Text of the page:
RAM stands for Random Access Memory. It is a volatile memory that temporarily stores data required by the CPU. When it comes to RAM performance, some of you might have heard the terms DOCP, XMP, and EOCP. Some of you might also be unaware of these terms. All these three terms are related to the RAM profiles. If you open your BIOS/UEFI settings, you may see DOCP, XMP, or EOCP in BIOS or UEFI. What do these terms mean? In this article, we will discuss the differences between DOCP, XMP, and EOCP.
DOCP, XMP, EOCP in BIOS differences explained
Before we start our discussion on XMP, DOCP, and EOCP, it is important to know about RAM SPD. SPD stands for Serial Presence Detect. It is a chip found on every RAM module that stores the default RAM configurations, including RAM frequency, timing, voltage, etc. These default RAM configurations are defined under JEDEC (Joint Electron Device Engineering Council) standard.
Today, most RAMs support XMP, DOCP, or EOCP profiles. XMP stands for Extreme Memory Profile. It is a memory profile created by Intel. The XMP profile enables RAM to run at a higher speed than its default speed. Usually, the default speed or SPD speed of RAMs that support XMP profiles is less that the speed defined under XMP profiles. This is also mentioned on the official website.
You can consider XMP profiles similar to the overclocking of RAM. Overclocking RAM means running it at higher speeds. You can use third-party software to overclock your RAM. But if your RAM supports an XMP profile, you need not rely on third-party overclocking software. You can enable an XMP profile in your BIOS or UEFI settings and make your RAM run at a higher speed than its default speed.
The default SPD speed and the XMP speed of your RAM are mentioned on the manufacturer’s website. You can read this information from there. For example, the above screenshot shows the specifications of Trident Z Royal RAM with model number F4-4400C18D-16GTRSC. If you see its specifications, its SPD speed is 2133 MT/s and its tested speed or XMP speed is 4400 MT/s. It is also mentioned on the manufacturer’s website whether a RAM supports an XMP profile or not.
For the Trident Z Royal RAM, the SPD speed is 2133 MT/s and the tested speed is 4400MT/s. This means that it will run at the SPD speed by default. Hence, if you want to utilize it at maximum speed, you have to enable the XMP profile in your BIOS or UEFI settings.
To utilize the full speed of your RAM, your CPU should support that RAM frequently. For example, if your RAM’s maximum frequency is 4400 MHz but your CPU can support the maximum RAM frequency of 2200 MHz, you will utilize your RAM at 2200 MHz frequency even after enabling the XMP profile. In this case, we can say that the CPU has limited the RAM frequency. To know the type of RAM supported by your CPU, you have to visit the manufacturer’s website of your CPU. For this, you should know your CPU model number.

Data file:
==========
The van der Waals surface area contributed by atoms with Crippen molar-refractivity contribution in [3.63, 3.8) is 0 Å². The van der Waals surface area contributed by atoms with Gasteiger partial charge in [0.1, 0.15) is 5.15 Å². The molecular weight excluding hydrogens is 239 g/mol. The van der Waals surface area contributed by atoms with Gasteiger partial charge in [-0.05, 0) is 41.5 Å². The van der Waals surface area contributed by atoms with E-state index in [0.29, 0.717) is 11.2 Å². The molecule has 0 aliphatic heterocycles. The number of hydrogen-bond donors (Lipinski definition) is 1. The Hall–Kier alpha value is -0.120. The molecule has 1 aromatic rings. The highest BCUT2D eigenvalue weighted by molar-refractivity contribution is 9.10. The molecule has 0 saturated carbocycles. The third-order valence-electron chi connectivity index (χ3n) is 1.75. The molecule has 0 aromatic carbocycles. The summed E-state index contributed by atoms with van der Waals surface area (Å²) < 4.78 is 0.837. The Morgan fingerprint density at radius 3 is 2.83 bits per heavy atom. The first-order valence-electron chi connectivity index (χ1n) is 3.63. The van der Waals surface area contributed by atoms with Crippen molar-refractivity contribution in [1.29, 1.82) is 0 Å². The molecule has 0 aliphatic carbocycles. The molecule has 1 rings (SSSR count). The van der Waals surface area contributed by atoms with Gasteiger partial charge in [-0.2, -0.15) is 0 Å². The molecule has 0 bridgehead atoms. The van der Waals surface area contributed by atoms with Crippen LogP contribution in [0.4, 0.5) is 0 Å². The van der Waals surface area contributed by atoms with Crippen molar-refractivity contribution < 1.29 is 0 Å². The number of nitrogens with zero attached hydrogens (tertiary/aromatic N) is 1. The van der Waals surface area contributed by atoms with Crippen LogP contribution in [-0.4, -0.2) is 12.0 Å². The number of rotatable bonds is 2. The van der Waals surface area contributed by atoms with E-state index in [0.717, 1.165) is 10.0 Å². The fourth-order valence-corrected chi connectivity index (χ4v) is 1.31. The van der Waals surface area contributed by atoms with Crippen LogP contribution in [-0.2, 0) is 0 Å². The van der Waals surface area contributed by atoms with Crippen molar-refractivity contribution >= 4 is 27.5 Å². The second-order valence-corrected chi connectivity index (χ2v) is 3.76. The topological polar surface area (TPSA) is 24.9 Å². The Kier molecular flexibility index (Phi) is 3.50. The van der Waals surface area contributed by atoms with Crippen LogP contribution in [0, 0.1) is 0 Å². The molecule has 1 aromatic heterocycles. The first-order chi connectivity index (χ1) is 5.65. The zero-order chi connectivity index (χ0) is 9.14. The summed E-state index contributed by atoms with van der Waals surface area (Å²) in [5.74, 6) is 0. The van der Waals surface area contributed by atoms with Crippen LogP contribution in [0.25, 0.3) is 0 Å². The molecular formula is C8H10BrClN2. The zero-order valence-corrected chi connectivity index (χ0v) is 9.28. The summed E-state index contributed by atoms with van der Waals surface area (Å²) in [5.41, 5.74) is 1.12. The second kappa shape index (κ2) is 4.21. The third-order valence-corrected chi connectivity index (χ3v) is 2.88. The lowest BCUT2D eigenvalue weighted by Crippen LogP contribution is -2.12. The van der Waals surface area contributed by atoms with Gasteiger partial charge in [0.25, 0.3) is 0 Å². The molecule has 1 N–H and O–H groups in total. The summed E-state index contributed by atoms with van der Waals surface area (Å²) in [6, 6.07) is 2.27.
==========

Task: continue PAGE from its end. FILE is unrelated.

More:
You can view the model number of your CPU by using the Windows built-in tool called System Information. Follow these steps:
- Click on Windows Search.
- Type System Information.
- Select System Information from the search results.
- When the System Information window appears, select System Summary from the left side. You will see your Processor information on the right side.
Read: What are Kibibytes (KiB), Mebibytes (MiB), and Gibibytes (GiB)?
What are DOCP and EOCP?
Above, we have explained what an XMP profile is. Now, let’s see what DOCP and EOCP are. DOCP stands for Direct Over Clock Profile. It is an overclocking profile developed by ASUS for AMD motherboards. Similarly, in some Gigabyte processors, you may see EOCP (Extended Over Clock Profile). All these terms are practically the same but have different names.
Read: Shared GPU Memory Vs Dedicated GPU Memory.
How to enable DOCP?
Whether you want to enable XMP, DOCP, or EOCP, you have to follow the same method, i.e., enter your system’s BIOS/UEFI. Computers of different brands have different keys to enter BIOS/UEFI. Hence, refer to your manufacturer’s website to know which key is used to enter BIOS/UEFI. Once, you enter BIOS/UEFI, you have to find the setting that shows XMP, DOCP, or EOCP. Once you find it, click on it and select the desired XMP, DOCP, or EOCP profile. Now, save the settings and exit to restart your computer.
Is DOCP better than XMP?
Both DOCP and XMP are the same things but have different names. DOCP and XMP profiles are used to overclock RAM. When you enable these profiles, your RAM will run at a higher speed than the default base speed, provided your CPU should support these higher RAM speeds.Read next: More RAM vs Faster RAM for gaming or video editing; Which is better?